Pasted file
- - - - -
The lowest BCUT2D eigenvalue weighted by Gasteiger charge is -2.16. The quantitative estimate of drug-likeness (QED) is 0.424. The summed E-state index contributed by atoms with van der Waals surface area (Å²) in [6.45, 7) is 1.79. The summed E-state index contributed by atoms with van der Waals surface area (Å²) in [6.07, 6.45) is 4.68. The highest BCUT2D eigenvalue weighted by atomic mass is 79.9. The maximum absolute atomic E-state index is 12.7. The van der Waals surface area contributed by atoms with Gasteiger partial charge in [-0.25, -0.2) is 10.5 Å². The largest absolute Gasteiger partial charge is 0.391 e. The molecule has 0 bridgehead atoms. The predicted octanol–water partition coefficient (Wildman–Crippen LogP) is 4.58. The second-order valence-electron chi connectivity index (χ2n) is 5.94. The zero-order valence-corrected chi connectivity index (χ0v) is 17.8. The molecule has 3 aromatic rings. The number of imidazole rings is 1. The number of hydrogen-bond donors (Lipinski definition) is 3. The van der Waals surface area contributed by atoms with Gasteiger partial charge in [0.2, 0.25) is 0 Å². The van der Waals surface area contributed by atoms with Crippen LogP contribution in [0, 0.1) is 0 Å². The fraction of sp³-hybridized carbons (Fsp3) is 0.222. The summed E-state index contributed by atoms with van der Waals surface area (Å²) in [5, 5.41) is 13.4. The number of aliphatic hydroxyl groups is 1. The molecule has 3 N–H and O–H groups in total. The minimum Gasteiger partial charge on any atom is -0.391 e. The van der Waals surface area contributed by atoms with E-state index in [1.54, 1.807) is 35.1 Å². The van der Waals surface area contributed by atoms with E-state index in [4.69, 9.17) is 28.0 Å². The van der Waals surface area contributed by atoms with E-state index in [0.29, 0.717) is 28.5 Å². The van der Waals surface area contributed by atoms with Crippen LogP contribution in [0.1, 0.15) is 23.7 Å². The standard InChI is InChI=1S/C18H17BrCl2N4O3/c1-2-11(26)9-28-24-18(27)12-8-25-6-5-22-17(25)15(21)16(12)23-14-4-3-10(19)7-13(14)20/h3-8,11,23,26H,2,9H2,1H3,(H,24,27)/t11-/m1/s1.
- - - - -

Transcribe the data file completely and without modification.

The lowest BCUT2D eigenvalue weighted by Gasteiger charge is -2.16. The quantitative estimate of drug-likeness (QED) is 0.424. The summed E-state index contributed by atoms with van der Waals surface area (Å²) in [6.45, 7) is 1.79. The summed E-state index contributed by atoms with van der Waals surface area (Å²) in [6.07, 6.45) is 4.68. The highest BCUT2D eigenvalue weighted by atomic mass is 79.9. The maximum absolute atomic E-state index is 12.7. The van der Waals surface area contributed by atoms with Gasteiger partial charge in [-0.25, -0.2) is 10.5 Å². The largest absolute Gasteiger partial charge is 0.391 e. The molecule has 0 bridgehead atoms. The predicted octanol–water partition coefficient (Wildman–Crippen LogP) is 4.58. The second-order valence-electron chi connectivity index (χ2n) is 5.94. The zero-order valence-corrected chi connectivity index (χ0v) is 17.8. The molecule has 3 aromatic rings. The number of imidazole rings is 1. The number of hydrogen-bond donors (Lipinski definition) is 3. The van der Waals surface area contributed by atoms with Gasteiger partial charge in [0.2, 0.25) is 0 Å². The van der Waals surface area contributed by atoms with Crippen LogP contribution in [0, 0.1) is 0 Å². The fraction of sp³-hybridized carbons (Fsp3) is 0.222. The summed E-state index contributed by atoms with van der Waals surface area (Å²) in [5, 5.41) is 13.4. The number of aliphatic hydroxyl groups is 1. The molecule has 3 N–H and O–H groups in total. The minimum Gasteiger partial charge on any atom is -0.391 e. The van der Waals surface area contributed by atoms with E-state index in [1.54, 1.807) is 35.1 Å². The van der Waals surface area contributed by atoms with E-state index in [4.69, 9.17) is 28.0 Å². The van der Waals surface area contributed by atoms with E-state index in [0.29, 0.717) is 28.5 Å². The van der Waals surface area contributed by atoms with Crippen LogP contribution in [0.1, 0.15) is 23.7 Å². The standard InChI is InChI=1S/C18H17BrCl2N4O3/c1-2-11(26)9-28-24-18(27)12-8-25-6-5-22-17(25)15(21)16(12)23-14-4-3-10(19)7-13(14)20/h3-8,11,23,26H,2,9H2,1H3,(H,24,27)/t11-/m1/s1.